American culture always seems to have a fixation on World War II and the succeeding years. Something about the 1940s seems to encapsulate everything that the United States has been and what has become the core of what we see as American, a kind of shared nostalgia for great, intense, fascinating times. In general, the United States views World War II as a good thing: it united the people for a shared purpose, reinvigorated the economy after the Great Depression, and made the United States into a global superpower.
The fascination with World War II would then easily carry into American theatre. But in recent years I have noticed that theatrical views toward the war and its effects have not been so effusively positive. There is Bandstand, a musical seen on Broadway in 2017 that follows a band of veterans right after the war ends, The Way Out West, a new play by Liza Birkenmeier about the atomic bomb (which I worked on and cannot praise enough), and All My Sons, a 1947 Arthur Miller classic that will be returning to Broadway in the current season. All of these pieces delve past the blind patriotism and nostalgia for World War II to find something far more urgent and important.
First is Bandstand, a fairly new musical with music by Richard Oberacker, and book and lyrics by Richard Oberacker and Robert Taylor. The show won the 2017 Best Choreography Tony Award for director-choreographer Andy Blankenbuehler. And, indeed, it was Blankenbuehler’s choreography that I heard about first.
It took me a while to actually delve into Bandstand - it wasn't until its proshot played in movie theaters that I decided to finally experience it. And, honestly, I found myself surprised by it: it is a big Broadway musical about World War II that deliberately tackles the actual experience of veterans, with trauma and difficulty readjusting to home.
At times, Bandstand seems just a bit too eager to remind you that it's a period piece, littering in cultural references throughout the show. But what really shines through is the emotional vulnerability and struggles of the characters.
Donny Novitski, returning home riddled with guilt over the death of his best friend, decides to return to his life as a musician. After hearing about a band contest meant to celebrate the returning troops, he assembles a group of veterans and later his fallen best friend's wife, Julia. Their goal is to show authenticity about what it means to celebrate returning troops.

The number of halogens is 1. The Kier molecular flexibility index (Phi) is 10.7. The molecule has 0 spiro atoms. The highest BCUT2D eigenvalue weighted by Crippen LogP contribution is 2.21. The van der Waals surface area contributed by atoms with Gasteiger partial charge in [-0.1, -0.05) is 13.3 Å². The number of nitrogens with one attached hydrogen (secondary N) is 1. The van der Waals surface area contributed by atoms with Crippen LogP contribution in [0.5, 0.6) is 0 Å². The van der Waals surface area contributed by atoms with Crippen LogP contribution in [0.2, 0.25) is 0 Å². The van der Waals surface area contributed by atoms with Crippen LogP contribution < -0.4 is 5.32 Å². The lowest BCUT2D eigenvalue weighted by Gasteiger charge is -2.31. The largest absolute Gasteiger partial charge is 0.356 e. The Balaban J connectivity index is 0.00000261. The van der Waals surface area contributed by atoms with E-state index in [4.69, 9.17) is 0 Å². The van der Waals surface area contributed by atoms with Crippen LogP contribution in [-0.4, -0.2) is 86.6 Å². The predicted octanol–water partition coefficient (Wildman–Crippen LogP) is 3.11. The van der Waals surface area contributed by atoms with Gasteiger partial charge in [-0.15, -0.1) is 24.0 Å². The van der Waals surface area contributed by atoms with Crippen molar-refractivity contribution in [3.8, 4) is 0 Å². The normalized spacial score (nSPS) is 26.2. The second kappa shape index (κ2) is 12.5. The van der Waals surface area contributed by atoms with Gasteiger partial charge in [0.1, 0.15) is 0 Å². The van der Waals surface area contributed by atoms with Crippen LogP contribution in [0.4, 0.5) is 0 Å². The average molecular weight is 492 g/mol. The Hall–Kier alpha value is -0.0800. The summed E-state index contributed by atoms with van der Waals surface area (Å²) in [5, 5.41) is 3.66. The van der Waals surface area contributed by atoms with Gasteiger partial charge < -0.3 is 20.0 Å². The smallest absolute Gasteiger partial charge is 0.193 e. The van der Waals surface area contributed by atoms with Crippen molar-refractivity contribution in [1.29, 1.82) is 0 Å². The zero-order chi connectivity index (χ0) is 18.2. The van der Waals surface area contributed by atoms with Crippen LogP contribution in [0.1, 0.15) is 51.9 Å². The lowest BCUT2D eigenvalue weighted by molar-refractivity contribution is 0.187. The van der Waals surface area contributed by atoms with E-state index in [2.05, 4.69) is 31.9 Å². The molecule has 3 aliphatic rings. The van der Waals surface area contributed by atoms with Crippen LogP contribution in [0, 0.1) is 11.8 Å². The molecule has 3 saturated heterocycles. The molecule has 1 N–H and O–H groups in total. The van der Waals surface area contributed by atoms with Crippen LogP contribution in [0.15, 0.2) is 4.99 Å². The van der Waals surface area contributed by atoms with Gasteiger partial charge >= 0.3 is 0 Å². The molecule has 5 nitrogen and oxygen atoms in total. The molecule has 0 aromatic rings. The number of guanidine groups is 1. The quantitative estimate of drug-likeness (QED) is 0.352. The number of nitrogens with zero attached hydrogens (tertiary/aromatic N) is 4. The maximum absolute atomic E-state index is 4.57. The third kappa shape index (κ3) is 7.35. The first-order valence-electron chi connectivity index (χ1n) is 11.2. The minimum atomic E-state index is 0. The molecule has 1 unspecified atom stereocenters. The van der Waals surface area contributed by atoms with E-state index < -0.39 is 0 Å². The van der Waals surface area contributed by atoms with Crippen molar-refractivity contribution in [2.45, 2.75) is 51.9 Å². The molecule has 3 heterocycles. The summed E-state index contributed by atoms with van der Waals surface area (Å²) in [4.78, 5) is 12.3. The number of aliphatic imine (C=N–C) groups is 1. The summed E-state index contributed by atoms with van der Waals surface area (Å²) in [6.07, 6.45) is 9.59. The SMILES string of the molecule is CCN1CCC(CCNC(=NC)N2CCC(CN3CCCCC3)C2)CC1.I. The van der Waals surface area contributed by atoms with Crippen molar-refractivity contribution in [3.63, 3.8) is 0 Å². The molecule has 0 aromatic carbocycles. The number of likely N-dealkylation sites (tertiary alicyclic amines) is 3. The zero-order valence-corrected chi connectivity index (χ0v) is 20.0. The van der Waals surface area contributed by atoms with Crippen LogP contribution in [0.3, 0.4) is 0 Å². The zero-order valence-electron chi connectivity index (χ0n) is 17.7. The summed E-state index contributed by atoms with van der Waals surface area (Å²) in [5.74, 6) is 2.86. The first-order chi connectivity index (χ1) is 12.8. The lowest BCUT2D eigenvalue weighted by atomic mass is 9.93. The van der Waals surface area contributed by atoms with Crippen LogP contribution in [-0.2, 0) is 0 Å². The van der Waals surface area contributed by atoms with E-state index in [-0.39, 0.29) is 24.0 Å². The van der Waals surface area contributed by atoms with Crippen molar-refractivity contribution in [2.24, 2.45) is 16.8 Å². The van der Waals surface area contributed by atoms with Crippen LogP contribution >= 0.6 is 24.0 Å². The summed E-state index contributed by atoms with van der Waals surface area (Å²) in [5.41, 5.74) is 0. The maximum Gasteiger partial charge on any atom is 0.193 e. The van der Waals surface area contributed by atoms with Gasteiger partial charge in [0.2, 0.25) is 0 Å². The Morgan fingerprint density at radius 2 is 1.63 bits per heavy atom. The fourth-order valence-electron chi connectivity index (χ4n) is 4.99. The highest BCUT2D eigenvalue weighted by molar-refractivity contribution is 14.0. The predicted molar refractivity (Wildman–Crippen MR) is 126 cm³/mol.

This authentic veteran experience is what makes Bandstand stand (sorry, unintentional) apart from other shows. Bandstand is supported by Got Your 6, a group seeking to support veterans and foster understanding of their experience. On the show, Got Your 6 Director of Operations Matt Mabe says, "Bandstand is a play that gets veterans right. The story and the performances capture the essence of what it’s like to be changed by one’s military service and then confront the challenging — but frequently rewarding — path back to normalcy."
Both the characters in the show and the show itself strive to show the dark side of returning home from World War II, met with bright and cheerful patriotism that fails to confront the cost of going to war. Seeing this was major for me. Regardless of my perspective on the military as an institution, I feel strongly that this nation fails our veterans through this kind of empty patriotism. Bandstand takes those feelings and runs. It may take place in World War II, but its truths span across time. But it is far from the only new piece of theatre that draws timeless conclusions from World War II.
The Way Out West by Liza Birkenmeier is by far the least known piece in this article, mostly because it only just premiered at Carnegie Mellon University this past month. (I mention it in my piece on Broadway bias...mostly because I worked on it as assistant dramaturg.) It is also notable for featuring the only female creator of these three pieces.
Despite the newness of The Way Out West, I think it earns a spot for its take on World War II. Instead of focusing on soldiers or life on the homefront, it steps into the lives of the scientists working on the Manhattan Project and their wives living in the secret city of Los Alamos. In short, as I have mentioned before, it is a play about the atomic bomb.